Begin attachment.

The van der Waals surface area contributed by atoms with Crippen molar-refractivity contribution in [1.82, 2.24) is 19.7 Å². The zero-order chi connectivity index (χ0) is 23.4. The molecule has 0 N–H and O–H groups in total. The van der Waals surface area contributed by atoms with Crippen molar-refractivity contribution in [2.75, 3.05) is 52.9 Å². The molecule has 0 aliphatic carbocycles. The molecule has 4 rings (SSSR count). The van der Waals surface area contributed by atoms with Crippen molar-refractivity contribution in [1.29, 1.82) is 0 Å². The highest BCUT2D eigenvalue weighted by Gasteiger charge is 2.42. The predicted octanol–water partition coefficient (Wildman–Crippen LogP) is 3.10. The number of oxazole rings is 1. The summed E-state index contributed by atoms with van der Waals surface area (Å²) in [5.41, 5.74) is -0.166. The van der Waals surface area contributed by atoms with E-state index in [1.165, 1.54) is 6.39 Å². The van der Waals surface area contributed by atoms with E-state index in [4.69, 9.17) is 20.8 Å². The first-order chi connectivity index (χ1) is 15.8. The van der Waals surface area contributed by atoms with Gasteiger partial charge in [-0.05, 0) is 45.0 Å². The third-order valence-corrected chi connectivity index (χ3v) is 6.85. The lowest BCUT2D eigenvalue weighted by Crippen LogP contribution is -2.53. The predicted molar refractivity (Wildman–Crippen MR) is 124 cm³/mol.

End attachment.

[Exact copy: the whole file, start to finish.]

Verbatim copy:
The van der Waals surface area contributed by atoms with Crippen molar-refractivity contribution in [1.82, 2.24) is 19.7 Å². The zero-order chi connectivity index (χ0) is 23.4. The molecule has 0 N–H and O–H groups in total. The van der Waals surface area contributed by atoms with Crippen molar-refractivity contribution in [2.75, 3.05) is 52.9 Å². The molecule has 0 aliphatic carbocycles. The molecule has 4 rings (SSSR count). The van der Waals surface area contributed by atoms with Crippen molar-refractivity contribution in [1.29, 1.82) is 0 Å². The highest BCUT2D eigenvalue weighted by Gasteiger charge is 2.42. The predicted octanol–water partition coefficient (Wildman–Crippen LogP) is 3.10. The number of oxazole rings is 1. The summed E-state index contributed by atoms with van der Waals surface area (Å²) in [5.41, 5.74) is -0.166. The van der Waals surface area contributed by atoms with E-state index in [1.165, 1.54) is 6.39 Å². The van der Waals surface area contributed by atoms with E-state index in [4.69, 9.17) is 20.8 Å². The first-order chi connectivity index (χ1) is 15.8. The van der Waals surface area contributed by atoms with Gasteiger partial charge in [-0.05, 0) is 45.0 Å². The third-order valence-corrected chi connectivity index (χ3v) is 6.85. The lowest BCUT2D eigenvalue weighted by Crippen LogP contribution is -2.53. The predicted molar refractivity (Wildman–Crippen MR) is 124 cm³/mol.